Wonders of the Silk Road Part I: Western China
China 19.05.2016 David Abram
With help from our travel consultants at the Old Fire Station in Ealing, David Abram identifies some of the astonishing locations featured in Sam Willis’ BBC4 Silk Road series.
Dr Sam Willis’ whistle-stop romp along the Silk Road, from Xi'an in China to Venice on the Adriatic, is perfect Sunday night TV fodder: a visual feast with oodles of travel inspiration, and a smattering of historical context just to make you feel it’s good for the old grey matter. I’m already planning to follow in the good doctor’s footsteps – such was the splendour of those turquoise-domed Timurid tombs, drifting dunes in the Gobi and snow-capped Tian Shan mountains.
To which end, with assistance from TI’s China and Central Asia specialist, Shivjit Bagga, I’ve put together a tick list of must-see sights, as featured in the series and TransIndus’ Legends of the Silk Road tour. This first instalment covers the section filmed in China. I’ll be doing another one soon on the locations in Uzbekistan, as showcased in programme 2.
Silk Road will be available to view on the BBC iPlayer for the next few weeks. Catch it while you can!
As Sam Willis reminds us, Xi'an was the official starting point of the Silk Road and still serves as the most popular springboard for modern journeys along the ancient trade artery. The paths west across the great deserts from the former capital were not known when the city’s most famous sight, the Terracotta Army, was buried midway through the second century BC. But imperial tombs survive outside the city from the later Han era, during which time the diplomat Zhang Qian was the first Chinese traveller ever to explore the distant lands beyond the Great Wall... and survive to tell the tale.
Featured in Sam Willis’ first programme was a vestige of the old Silk Road often overlooked by visitors to Xi'an, the ‘Great Mosque’ – an exquisite building blending classical Chinese and Islamic styles.
Jiayuguan and the Hexi Corridor
A necklace of oases enabled caravans to travel across the Gobi to the so-called ‘Jade Gate’ in the far west of China, where the fort of Jiayuguan marked the limit of Chinese civilization. Framed by a suitably epic backdrop of snow-capped mountains, the fortress has been impeccably restored in recent years.
Mogao Caves, Dunhuang
The ‘Caves of a Thousand Buddhas’ at Mogao near Dunhuang are the greatest surviving monuments of the Silk Road. Excavated from around 400AD, its 500 or so chambers are all that’s left of a once much larger complex adorned with resplendent murals and sculpture. Most of the ancient treasures secreted here were plundered in the early 1900s by foreign archaeologists such as the Hungarian-British explorer Aurel Stein, though Dunhuang’s surviving clay sculptures, giant Buddhas and frescoes more than repay the effort it takes to reach this remote site.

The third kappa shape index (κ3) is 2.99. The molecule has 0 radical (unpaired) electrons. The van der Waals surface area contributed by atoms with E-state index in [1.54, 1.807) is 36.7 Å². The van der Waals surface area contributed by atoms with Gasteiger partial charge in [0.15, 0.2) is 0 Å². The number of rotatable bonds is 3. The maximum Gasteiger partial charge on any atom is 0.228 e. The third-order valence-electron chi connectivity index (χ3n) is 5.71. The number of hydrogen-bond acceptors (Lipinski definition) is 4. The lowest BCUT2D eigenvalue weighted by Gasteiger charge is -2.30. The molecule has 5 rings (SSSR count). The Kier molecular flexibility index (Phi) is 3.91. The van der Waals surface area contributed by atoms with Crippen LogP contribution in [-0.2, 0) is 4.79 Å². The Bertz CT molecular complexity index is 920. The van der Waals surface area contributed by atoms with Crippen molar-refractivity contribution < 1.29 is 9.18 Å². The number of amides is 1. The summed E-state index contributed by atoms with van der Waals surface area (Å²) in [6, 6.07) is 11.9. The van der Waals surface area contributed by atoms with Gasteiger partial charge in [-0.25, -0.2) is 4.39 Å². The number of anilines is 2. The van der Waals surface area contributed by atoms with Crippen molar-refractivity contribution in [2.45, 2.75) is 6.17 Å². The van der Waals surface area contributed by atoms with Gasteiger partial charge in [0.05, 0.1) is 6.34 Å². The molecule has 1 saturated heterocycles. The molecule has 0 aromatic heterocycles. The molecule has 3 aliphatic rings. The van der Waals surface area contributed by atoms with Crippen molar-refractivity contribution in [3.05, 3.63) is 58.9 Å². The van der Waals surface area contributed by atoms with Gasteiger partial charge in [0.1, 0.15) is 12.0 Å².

Crescent Lake and the Singing Dunes
Some of the highest dunes in western China – in fact the entire world – lie a short cycle ride south of Dunhuang. Nestled at their foot is a small, half-moon-shaped lake, next to which a Buddhist shrine sits amid the incongruous greenery – one of the loveliest sights of the Silk Road. Camel rides, sand tobogganing and parascending are among the activities on offer to modern visitors!
This atmospheric Uyghur oasis town on the northern Silk Road owes its existence to an extraordinary feat of ancient engineering: a 3,000-mile network irrigation tunnels and wells – known as karez – that collect and channel meltwater from the nearby mountains. Turpan’s elevation, at 30m below sea level, ensures freezing winters and scorching summers which, combined with the ample supply of water, have always made it a perfect place for growing fruit, notably grapes. Visitors may sample wine produced at the famous Loulan vineyard visited by Sam Willis in his first programme – the Cabernet Sauvignon is the perfect accompaniment for spicy Uyghur kebabs and salads!
A succession of large walled cities sprang up in the desert around Turpan over the centuries. Some of these eroded ruins on the outskirts may be visited, among them Astana, where Sam Willis encountered a collection of mummies in a cemetery of brick-lined tombs.
Having skirted the edges of the Taklamakan Desert, the northern and southern Silk Roads converged on Kashgar, Xianjing’s westernmost city. A market for trans-Himalayan caravans for over 2,000 years, the town still attracts streams of farmers and nomads flock for its famous Sunday market, the Yekshenba Bazaar. Hand-woven silk, kilims and jade jewellery from nearby Khotan can be bought at bargain prices here.
The traditional ikat-style silk cloth worn on formal occasions by Uyghur women is a speciality of Khotan (‘Hotal’), four hours southeast of Kashgar across the Taklamakan Desert. It’s mostly woven by hand, in small factories or homes. In tandem with Sam Willis’ Silk Route series, the BBC produced a wonderful 30-minute documentary on how the cloth is produced, focusing on a family of local weavers. As well as being a great advert for atlas silk, the programme served as a compelling window on everyday life in this remote community, where the women juggle their textile work with child care, cooking and managing irascible husbands – often with considerable humour, which the sub-titled translations convey to vivid effect!